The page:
Collaborative Communities

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The Sustainable Tactics You Don’t Know, But Should

Businesses looking for sustainable business models need a strategy, but there are plenty of useful tactics available. As part of our series on building abundant enterprises, we look at regenerative marketing and collaborative exchange — just two in a list of 15 possibilities.

Photo of LiquidSpace’s Jay Suites rental in New York City

More Companies Are Cashing In on Underused Resources

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  • Read Time: 3 min 

Companies can participate in “collaborative consumption” through creative new approaches to defining and reusing their resources. So write Kurt Matzler, Viktoria Veider and Wolfgang Kathan, all of University of Innsbruck. For instance, LiquidSpace, based in Palo Alto, California, connects organizations that have unused office space with temporarily renters. It has been called the “Airbnb of work spaces” and is extending the idea of sharing unused capacities to companies that aren’t totally built around the collaborative model.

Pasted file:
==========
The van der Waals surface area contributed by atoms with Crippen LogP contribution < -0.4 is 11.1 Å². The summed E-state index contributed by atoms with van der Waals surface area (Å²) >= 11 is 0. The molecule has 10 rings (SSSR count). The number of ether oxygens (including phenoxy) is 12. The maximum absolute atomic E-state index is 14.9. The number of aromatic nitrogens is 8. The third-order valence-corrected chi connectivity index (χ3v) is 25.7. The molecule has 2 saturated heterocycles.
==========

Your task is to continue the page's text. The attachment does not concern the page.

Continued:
Adapting to the Sharing Economy

Instead of buying and owning products, consumers are increasingly interested in leasing and sharing them. New strategies can help companies embrace this “collaborative consumption.” For instance, Ikea and Patagonia have found that helping people resell or give away products both enhances the companies’ reputations and helps customers create space in their homes for new Ikea and Patagonia items. Companies have also found value in embracing opportunities to share existing assets and capacities.

Robin Chase

How Next-Gen Car Sharing Will Transform Transportation

In communities where residents can join networks to share cars, people save money, emissions go down, parking spaces free up, and companies doing the coordinating make money. In this conversation with former Zipcar CEO Robin Chase she talks about her new venture, Buzzcar, another car-sharing business. The company calls this peer-to-peer car rental, and has taglines that include “Borrow the car next door” and “fewer cars, more options & the money stays in the ‘hood.’”



How IBM Builds Vibrant Social Communities

“I see IBM as a social business,” says Jeff Schick, IBM’s vice president of social software for IBM. “We’ve broken down the barriers of reaching out to the people within the organization” — not to mention partners and clients as well. And the company is making it easier for its client companies to do the same thing.


How to get radical innovations adopted

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A new book explains the surprising extent to which activist communities can influence the adoption of radical innovations.


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